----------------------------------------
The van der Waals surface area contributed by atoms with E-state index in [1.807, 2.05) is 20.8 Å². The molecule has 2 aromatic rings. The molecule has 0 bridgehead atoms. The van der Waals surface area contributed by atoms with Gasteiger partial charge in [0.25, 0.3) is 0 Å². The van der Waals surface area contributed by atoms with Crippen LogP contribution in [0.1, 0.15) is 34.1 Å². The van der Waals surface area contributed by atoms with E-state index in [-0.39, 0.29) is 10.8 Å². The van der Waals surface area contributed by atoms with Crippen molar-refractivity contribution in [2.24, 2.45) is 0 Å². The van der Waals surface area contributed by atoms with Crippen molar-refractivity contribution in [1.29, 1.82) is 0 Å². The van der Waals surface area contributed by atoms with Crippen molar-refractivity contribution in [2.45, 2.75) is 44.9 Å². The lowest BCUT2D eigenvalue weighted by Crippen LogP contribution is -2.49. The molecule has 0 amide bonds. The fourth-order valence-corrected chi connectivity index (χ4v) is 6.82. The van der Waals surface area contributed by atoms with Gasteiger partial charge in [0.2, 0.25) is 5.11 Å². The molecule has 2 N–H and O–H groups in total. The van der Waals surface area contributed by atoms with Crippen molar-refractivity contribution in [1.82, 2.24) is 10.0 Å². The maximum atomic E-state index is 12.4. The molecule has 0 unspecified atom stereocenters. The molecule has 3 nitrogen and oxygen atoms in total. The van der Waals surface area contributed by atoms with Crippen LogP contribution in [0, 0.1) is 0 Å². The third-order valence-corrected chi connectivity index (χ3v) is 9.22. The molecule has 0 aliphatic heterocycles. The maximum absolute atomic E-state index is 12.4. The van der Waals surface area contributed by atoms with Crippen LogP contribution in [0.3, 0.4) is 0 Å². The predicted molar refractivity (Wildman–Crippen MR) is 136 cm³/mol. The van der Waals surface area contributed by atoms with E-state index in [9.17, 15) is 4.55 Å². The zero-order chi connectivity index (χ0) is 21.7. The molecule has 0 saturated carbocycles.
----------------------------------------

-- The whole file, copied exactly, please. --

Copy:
The van der Waals surface area contributed by atoms with E-state index in [1.807, 2.05) is 20.8 Å². The molecule has 2 aromatic rings. The molecule has 0 bridgehead atoms. The van der Waals surface area contributed by atoms with Gasteiger partial charge in [0.25, 0.3) is 0 Å². The van der Waals surface area contributed by atoms with Crippen LogP contribution in [0.1, 0.15) is 34.1 Å². The van der Waals surface area contributed by atoms with E-state index in [-0.39, 0.29) is 10.8 Å². The van der Waals surface area contributed by atoms with Crippen molar-refractivity contribution in [2.24, 2.45) is 0 Å². The van der Waals surface area contributed by atoms with Crippen molar-refractivity contribution in [1.29, 1.82) is 0 Å². The van der Waals surface area contributed by atoms with Crippen molar-refractivity contribution in [2.45, 2.75) is 44.9 Å². The lowest BCUT2D eigenvalue weighted by Crippen LogP contribution is -2.49. The molecule has 0 amide bonds. The fourth-order valence-corrected chi connectivity index (χ4v) is 6.82. The van der Waals surface area contributed by atoms with Gasteiger partial charge in [0.2, 0.25) is 5.11 Å². The molecule has 2 N–H and O–H groups in total. The van der Waals surface area contributed by atoms with Crippen molar-refractivity contribution in [1.82, 2.24) is 10.0 Å². The maximum atomic E-state index is 12.4. The molecule has 0 unspecified atom stereocenters. The molecule has 3 nitrogen and oxygen atoms in total. The van der Waals surface area contributed by atoms with Crippen LogP contribution in [0, 0.1) is 0 Å². The third-order valence-corrected chi connectivity index (χ3v) is 9.22. The molecule has 0 aliphatic heterocycles. The maximum absolute atomic E-state index is 12.4. The van der Waals surface area contributed by atoms with Crippen LogP contribution in [0.3, 0.4) is 0 Å². The predicted molar refractivity (Wildman–Crippen MR) is 136 cm³/mol. The van der Waals surface area contributed by atoms with E-state index in [9.17, 15) is 4.55 Å². The zero-order chi connectivity index (χ0) is 21.7. The molecule has 0 saturated carbocycles.